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Payday loan shops concentrated in Calgary’s poorest postal code

Calgary business revitalization executive director says 17 Avenue SE could do without pay day loan sites

An investigation into where Calgary's payday loan stores are shows many are clustered in the city's poorest postal code.

Metro File

An investigation into where Calgary's payday loan stores are shows many are clustered in the city's poorest postal code.

More than a quarter of Calgary’s payday loan businesses are located in the city’s poorest postal code, according to data mapped by Metro, and the numbers don’t surprise Service Alberta Minister Stephanie McLean.  

The revelation underscores what the government and anti-poverty advocates call predatory lending, where payday loan companies cluster in lower income neighbourhoods.

Of the 50 payday loan businesses in Calgary that Metro verified, about 16 — or 32 per cent — of operators had shops in the T2A region, which is considered the city’s poorest postal code with a median family income of $61,580.

Eleven of those T2A cash shops are located on 17 Avenue SE, also known as International Avenue.

Minister McLean said the government knew there was a pattern of payday loan sites proliferating in low-income areas.

“It’s pretty easy to see,” she said in an interview. “I’m not surprised, but there was also an abdication of the banking and financial sector.”

But Tony Irwin, president of the Canadian Payday Loan Association, said he strongly disagrees with the government’s predatory characterization.

He said the concentration of stores on Calgary’s T2A region could be because they want to set up shop in popular corridors and be competitive, and they realize there’s a need for the product.

“Maybe it’s because banks and credit unions have left and now it’s being underserved,” Irwin said. “We strongly disagree with that (predatory) characterization — this is a legal, licensed industry just like any others.”

The proliferation of payday loan sites in Calgary’s low-income neighbourhoods was largely a result of lenient laws and the departure of credit unions and banks, which mainly don’t provide banking plans to people with severely poor credit ratings.

That all could change with the province’s new law and the city’s new regulations.

But Alison Karim-McSwiney, executive director of the International Avenue BRZ, said the street is essentially stuck with the payday loan sites until they move out, as the 400-metre rule doesn’t apply to them.

“They were allowed to proliferate and go where they want,” she said. “They know who their market is: people who are desperate for that short-term loan. It is, in fact, predatory.”

Metro’s data also uncovered that roughly 78 per cent (39 of 50) of payday loan shops are operating in postal codes where the median family income is less than $97,390, which is the average median household income in Alberta.

Metro received the median family income levels per postal code from Statistics Canada. The number of stores was verified through company websites.

Solving the vicious cycle of payday-loan debt

The likely closure of some payday loan stores in Calgary won’t cure cash-goers debt problems overnight, but the government hopes new payday-loan like programs and lower payback rates will soften the blow.

Service Alberta Minister Stephanie McLean says it’s very likely some payday loan stores will close due to the government’s new law, considering the clustering of cash shops in poorer neighbourhoods has become a problem.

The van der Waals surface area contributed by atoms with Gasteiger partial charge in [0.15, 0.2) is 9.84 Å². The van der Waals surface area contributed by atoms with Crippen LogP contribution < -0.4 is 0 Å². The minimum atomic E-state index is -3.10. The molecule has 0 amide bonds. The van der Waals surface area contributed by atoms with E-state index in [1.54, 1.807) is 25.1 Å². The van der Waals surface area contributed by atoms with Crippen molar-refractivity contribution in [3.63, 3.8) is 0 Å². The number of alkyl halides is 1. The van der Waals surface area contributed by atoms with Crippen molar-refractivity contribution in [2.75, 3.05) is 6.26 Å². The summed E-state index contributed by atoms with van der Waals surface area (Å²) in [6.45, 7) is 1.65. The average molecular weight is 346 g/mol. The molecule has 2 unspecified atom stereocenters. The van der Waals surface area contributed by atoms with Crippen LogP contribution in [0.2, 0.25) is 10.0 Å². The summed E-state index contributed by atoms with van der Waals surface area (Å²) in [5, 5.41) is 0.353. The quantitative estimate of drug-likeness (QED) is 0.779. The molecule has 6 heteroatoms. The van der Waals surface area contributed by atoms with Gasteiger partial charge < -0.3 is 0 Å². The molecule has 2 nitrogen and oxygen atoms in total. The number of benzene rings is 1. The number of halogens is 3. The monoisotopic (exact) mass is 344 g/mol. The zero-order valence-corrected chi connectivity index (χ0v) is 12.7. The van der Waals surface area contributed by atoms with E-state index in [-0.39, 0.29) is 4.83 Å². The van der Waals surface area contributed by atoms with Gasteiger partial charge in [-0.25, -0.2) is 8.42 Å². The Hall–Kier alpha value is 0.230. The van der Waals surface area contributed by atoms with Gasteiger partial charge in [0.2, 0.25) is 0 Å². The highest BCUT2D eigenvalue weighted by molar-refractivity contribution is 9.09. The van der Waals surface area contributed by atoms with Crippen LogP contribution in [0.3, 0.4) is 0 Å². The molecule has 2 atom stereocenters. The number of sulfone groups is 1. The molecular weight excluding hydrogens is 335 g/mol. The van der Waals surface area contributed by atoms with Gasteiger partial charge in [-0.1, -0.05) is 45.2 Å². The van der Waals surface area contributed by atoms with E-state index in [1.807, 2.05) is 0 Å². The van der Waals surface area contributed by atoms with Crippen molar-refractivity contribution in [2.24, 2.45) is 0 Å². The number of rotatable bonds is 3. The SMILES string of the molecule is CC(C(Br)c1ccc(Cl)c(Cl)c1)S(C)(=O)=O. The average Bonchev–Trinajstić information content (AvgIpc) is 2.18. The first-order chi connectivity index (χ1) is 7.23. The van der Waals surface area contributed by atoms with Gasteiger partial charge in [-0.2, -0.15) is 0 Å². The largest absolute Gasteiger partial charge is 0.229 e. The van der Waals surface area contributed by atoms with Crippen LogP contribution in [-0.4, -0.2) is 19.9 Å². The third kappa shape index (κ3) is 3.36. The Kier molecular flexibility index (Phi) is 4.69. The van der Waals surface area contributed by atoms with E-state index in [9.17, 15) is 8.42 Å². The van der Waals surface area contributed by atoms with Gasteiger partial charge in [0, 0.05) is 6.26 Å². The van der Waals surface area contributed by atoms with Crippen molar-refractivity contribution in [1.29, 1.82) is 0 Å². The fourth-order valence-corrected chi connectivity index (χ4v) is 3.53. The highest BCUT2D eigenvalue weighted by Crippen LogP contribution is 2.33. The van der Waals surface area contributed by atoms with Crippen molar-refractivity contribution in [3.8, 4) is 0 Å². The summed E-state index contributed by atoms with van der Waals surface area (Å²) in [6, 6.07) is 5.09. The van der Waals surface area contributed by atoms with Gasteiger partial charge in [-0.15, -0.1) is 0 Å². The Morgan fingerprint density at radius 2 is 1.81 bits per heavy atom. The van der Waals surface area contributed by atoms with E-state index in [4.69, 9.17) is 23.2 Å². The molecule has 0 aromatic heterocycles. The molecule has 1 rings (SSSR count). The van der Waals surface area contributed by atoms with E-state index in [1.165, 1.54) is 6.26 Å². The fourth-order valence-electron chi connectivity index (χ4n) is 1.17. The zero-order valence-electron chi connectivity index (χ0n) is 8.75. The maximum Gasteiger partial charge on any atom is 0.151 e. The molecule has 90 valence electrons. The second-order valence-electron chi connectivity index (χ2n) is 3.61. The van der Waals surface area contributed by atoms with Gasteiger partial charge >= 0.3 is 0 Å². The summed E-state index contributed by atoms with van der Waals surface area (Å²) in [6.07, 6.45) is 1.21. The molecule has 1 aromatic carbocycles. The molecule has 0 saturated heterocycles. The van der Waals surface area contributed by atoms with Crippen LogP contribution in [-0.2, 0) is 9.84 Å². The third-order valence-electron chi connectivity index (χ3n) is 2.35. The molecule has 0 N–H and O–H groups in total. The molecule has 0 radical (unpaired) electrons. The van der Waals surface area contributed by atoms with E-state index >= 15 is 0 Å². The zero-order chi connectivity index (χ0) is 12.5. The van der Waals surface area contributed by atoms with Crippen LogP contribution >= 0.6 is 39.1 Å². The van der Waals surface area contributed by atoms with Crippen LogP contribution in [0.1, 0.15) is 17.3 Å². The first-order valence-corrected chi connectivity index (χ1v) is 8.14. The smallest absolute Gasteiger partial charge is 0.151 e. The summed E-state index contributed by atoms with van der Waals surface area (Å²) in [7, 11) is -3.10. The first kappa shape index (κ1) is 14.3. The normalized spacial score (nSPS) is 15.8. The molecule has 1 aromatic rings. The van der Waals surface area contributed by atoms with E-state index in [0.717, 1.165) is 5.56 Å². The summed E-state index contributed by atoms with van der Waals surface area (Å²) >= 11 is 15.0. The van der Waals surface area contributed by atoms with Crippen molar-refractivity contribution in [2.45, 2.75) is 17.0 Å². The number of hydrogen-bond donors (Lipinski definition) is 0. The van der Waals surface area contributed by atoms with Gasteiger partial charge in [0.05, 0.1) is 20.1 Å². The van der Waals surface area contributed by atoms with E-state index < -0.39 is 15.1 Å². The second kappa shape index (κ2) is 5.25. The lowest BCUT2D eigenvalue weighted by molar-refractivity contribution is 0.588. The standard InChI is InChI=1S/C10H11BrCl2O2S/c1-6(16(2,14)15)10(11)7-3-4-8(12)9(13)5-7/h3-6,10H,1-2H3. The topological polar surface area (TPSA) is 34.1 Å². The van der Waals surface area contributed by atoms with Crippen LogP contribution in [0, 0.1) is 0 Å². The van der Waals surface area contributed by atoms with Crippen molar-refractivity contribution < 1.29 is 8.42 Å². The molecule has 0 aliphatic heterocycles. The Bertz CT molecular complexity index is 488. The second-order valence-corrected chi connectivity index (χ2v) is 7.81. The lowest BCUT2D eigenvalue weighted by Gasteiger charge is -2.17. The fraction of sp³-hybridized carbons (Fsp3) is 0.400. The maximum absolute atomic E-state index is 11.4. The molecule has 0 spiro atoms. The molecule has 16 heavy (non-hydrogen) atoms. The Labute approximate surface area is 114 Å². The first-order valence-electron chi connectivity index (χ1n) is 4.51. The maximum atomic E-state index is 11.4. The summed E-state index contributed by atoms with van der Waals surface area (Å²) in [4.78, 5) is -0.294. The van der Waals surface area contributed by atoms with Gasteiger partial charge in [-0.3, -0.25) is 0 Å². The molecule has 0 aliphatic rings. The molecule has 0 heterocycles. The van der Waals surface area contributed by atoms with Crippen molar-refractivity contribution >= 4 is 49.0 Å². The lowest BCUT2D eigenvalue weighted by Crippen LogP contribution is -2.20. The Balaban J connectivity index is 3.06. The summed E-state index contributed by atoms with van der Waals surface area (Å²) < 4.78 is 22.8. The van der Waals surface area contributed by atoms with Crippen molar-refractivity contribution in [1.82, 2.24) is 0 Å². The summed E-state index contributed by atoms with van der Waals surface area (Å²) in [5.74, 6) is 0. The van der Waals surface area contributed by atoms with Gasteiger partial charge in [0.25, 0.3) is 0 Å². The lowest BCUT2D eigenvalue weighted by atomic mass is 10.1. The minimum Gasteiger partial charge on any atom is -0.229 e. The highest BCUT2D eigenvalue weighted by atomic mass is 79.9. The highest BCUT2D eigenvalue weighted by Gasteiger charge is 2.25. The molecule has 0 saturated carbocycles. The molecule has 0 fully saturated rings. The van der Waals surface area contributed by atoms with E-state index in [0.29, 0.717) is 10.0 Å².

“Their model needs to be viable in the community and, as it stands, it’s not a viable structure because the community doesn’t want to be gouged at 600 per cent,” she said.

Tony Irwin, president of the Canadian Payday Loan Association, says the industry has taken a further hit due to the province’s lacklustre economy because people can’t take out a loan if they don’t have an income.  

Irwin has also suggested people who require payday loans will be forced to go underground to make ends meet.

But the solution to that, in part, is the new payday-loan-like programs offered by credit unions like First Calgary and Servus, according to McLean.

The closure of payday loan stores could also result in the revitalization on 17 Avenue SE, according to International Avenue Executive Director Alison Karim-McSwiney.

She said payday loan sites have artificially increased rents on 17 Avenue because they offer a higher price to landlords.

Coun. Andre Chabot, who represents Calgary’s poorest postal code, said he anticipates it’ll take two years to see how city and provincial legislation will help people escape the cycle of payday loan debt.

“This would all be pointless if we didn’t provide alternatives,” he said. “I think everyone is on side so that people have alternatives that are costly that put them into the vicious cycle of debt.”

City and provincial regulations 


The provincial law will reduce fees on payday loans to $15 per $100 borrowed, down from the current $23 per $100 borrowed, bringing it to the lowest rate in Canada. The law also forces companies to include financial literacy information and require instalment plans. It’s also made it easier for financial institutions to create payday-loan-like programs at lower rates and extended payback schedules. 


In late June, city councillors approved stricter regulations on Calgary’s payday loan industry, where operators must apply for business licenses and post information and alternatives for those seeking quick cash. It also requires new payday loan companies to open at least 400 metres away from an existing store to prohibit clustering.

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